Law of the Tongue

By Gayne C. Young

He fished the coast of Australia for more than 40 years and in that time helped his employer earn millions of dollars. And for his trouble he was paid in all he could eat lips, tongues, and genitals.

His name was Old Tom, and he was a killer whale.

The story of Old Tom and “The Law of the Tongue” began in 1857 when Scottish immigrant to Australia Alexander Davidson, his son John, and grandson “Fearless” George, began a shore-based whaling operation near the town of Eden on the southern shore of Twofold Bay. The bay was—and still is—the third deepest natural harbor in the southern hemisphere and known as a coastal aggregation area for southern right whales (Eubalaena australis). This abundance of whales proved exceptional and helped establish the Davidsons’ business as the longest running shore-based whaling station in Australia. The only problem the Davidsons faced in those first years of operations was the killer whales.

The orcas (Orcinus orca) migrated from Antarctic waters to the bay each autumn in search of food—southern right whales. In their quest for such they got in the way of the Davidsons’ livelihood. The family of whalers considered them a nuisance and were especially bothered by one large killer whale who would breach and thrash his tail in the waters just in front of their headquarters building on a regular basis. The Davidsons’ attitude toward the orcas took a 180 degree turn however when they hired several indigenous Yuin people.

The Yuin quickly set the Davidsons straight. They explained that the orcas weren’t a hindrance but rather a help to their operation. They detailed that the Yuin (and several other people that historically called the area home) had been whaling the bay for more than 10,000 years and in that time the orcas had always helped by driving the right whales toward the shore and into easy range of the whalers. The killer whales let the humans know the prey had been driven deeper into the inlet by sending one representative to breach and thrash his tail in call. The orcas did this because they were actually descendants of long dead whalers.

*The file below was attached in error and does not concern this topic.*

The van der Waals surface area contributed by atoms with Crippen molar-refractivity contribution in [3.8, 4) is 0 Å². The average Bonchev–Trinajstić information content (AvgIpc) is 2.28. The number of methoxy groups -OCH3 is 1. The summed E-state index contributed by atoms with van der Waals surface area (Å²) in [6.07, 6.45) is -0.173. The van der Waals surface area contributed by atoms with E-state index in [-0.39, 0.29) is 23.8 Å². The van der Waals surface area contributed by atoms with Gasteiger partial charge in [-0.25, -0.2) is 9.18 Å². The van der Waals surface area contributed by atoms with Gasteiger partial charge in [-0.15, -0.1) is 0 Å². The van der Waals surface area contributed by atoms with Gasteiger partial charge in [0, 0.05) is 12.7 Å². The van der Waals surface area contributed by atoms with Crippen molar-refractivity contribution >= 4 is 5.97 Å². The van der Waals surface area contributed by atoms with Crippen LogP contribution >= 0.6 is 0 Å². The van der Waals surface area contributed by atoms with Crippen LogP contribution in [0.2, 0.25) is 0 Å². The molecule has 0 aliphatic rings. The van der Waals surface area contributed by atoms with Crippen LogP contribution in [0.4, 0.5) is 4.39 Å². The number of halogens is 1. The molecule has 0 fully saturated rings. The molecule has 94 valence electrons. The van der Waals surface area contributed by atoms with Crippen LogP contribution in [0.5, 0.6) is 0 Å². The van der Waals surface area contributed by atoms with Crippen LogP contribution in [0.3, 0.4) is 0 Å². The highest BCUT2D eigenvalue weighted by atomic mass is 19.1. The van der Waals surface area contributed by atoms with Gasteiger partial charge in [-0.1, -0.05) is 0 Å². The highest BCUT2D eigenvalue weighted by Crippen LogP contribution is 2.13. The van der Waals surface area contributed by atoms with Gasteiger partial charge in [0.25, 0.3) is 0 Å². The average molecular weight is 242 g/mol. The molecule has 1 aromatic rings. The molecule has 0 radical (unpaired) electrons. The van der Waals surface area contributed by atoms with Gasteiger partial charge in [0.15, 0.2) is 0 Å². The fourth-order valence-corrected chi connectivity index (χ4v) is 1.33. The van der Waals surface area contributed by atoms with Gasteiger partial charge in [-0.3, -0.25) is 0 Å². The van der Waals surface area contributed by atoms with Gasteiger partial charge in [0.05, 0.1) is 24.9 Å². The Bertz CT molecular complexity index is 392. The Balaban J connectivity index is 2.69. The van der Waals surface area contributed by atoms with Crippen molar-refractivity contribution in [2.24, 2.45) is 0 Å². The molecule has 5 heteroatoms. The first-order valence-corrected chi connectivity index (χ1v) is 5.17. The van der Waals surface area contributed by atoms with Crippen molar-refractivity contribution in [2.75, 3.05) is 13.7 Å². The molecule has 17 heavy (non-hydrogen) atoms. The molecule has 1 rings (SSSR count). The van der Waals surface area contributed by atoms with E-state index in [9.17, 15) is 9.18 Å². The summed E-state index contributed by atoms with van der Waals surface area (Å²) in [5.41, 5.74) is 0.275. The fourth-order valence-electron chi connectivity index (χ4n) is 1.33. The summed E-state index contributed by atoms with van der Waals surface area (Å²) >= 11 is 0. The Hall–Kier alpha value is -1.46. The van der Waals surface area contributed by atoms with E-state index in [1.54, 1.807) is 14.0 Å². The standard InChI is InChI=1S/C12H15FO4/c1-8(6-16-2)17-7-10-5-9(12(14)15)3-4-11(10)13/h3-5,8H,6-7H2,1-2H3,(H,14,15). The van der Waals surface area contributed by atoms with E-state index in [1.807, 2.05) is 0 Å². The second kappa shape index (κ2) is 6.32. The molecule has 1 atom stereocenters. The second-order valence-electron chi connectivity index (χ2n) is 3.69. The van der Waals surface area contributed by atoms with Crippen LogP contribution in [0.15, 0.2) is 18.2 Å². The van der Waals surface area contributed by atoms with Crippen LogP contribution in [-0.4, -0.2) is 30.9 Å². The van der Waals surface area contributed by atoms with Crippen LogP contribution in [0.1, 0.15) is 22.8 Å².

Ok. Sure. Let’s go with that.

The orca that was currently doing this came to be known as Old Tom. He measured more than 22 feet in length and weighed an estimated six tons. In return for his and his pod’s assistance, according to the Yuin, the Davidsons were to follow the Law of the Tongue. This return for services involved tying a dead harpooned whale off to their boat or boats for a day and night so the pod could consume the whale’s tongue, lips, and the genital region. Those parts that the humans actually wanted—the blubber and bones—were left untouched and unharmed. In addition, Old Tom and his pod would often drive sharks away from the small open boats and even pull the boats by a rope toward their prey.

The Davidsons adhered to this arrangement for over three decades and in that time came to identify each member of the 20 plus member pod by their dorsal fins. The whales were named after fallen whalers. There was Stranger, Hooky, Humpy, Cooper, Young Ben, Sharkey, Walker, Big Jack, Little Jack, and a host of others over the years.

In 1901, a whale known as Typee became beached and was killed by a local. As a result, the Yuin quit the Davidsons and the pod rarely returned. Old Tom did, however, and continued helping the Davidsons in exchange for all the whale parts he liked to eat.

Until 1923.

According to the Sydney Morning Herald, it was in that year that the Davidsons defaulted on the Law of the Tongue.

Old Tom helped the Davidsons by driving a small right whale to the surface in front of the whalers’ boat. The whale was harpooned but, as there was a storm coming and the Davidsons felt they’d lose the whale if they left it overnight for Old Tom, they started dragging it to shore. Old Tom became irate and began towing the boat further into the bay by the rope that tied the boat to the harpooned whale. A whaler named John Logan grew angry at the orca’s behavior and a game of tug of war with Old Tom ensued until a few of the orca’s teeth were yanked free and he fled. Old Tom’s gums became infected, and he slowly starved to death, ultimately washing up on shore.

Logan felt so guilty over the incident that he financed the Eden Killer Whale Museum. Old Tom’s bones sit on display in the museum to this day.